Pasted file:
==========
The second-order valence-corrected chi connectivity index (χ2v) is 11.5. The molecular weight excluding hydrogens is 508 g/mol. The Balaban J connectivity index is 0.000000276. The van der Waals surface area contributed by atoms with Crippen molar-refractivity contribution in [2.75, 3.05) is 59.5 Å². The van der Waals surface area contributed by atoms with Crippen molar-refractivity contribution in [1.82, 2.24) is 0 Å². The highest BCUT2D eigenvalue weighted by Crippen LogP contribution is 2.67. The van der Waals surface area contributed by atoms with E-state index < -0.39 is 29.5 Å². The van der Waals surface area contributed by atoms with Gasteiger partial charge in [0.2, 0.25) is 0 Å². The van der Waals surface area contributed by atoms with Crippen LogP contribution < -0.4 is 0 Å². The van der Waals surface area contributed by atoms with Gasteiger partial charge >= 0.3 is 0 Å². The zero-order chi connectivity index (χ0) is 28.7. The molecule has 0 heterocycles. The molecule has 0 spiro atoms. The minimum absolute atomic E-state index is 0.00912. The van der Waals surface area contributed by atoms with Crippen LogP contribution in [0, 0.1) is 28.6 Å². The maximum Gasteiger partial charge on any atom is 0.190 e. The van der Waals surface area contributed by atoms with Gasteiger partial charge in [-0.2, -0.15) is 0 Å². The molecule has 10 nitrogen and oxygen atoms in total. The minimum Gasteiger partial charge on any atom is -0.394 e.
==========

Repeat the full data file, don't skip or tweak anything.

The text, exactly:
The second-order valence-corrected chi connectivity index (χ2v) is 11.5. The molecular weight excluding hydrogens is 508 g/mol. The Balaban J connectivity index is 0.000000276. The van der Waals surface area contributed by atoms with Crippen molar-refractivity contribution in [2.75, 3.05) is 59.5 Å². The van der Waals surface area contributed by atoms with Crippen molar-refractivity contribution in [1.82, 2.24) is 0 Å². The highest BCUT2D eigenvalue weighted by Crippen LogP contribution is 2.67. The van der Waals surface area contributed by atoms with E-state index < -0.39 is 29.5 Å². The van der Waals surface area contributed by atoms with Gasteiger partial charge in [0.2, 0.25) is 0 Å². The van der Waals surface area contributed by atoms with Crippen LogP contribution < -0.4 is 0 Å². The van der Waals surface area contributed by atoms with Gasteiger partial charge >= 0.3 is 0 Å². The zero-order chi connectivity index (χ0) is 28.7. The molecule has 0 heterocycles. The molecule has 0 spiro atoms. The minimum absolute atomic E-state index is 0.00912. The van der Waals surface area contributed by atoms with Crippen LogP contribution in [0, 0.1) is 28.6 Å². The maximum Gasteiger partial charge on any atom is 0.190 e. The van der Waals surface area contributed by atoms with Gasteiger partial charge in [-0.2, -0.15) is 0 Å². The molecule has 10 nitrogen and oxygen atoms in total. The minimum Gasteiger partial charge on any atom is -0.394 e.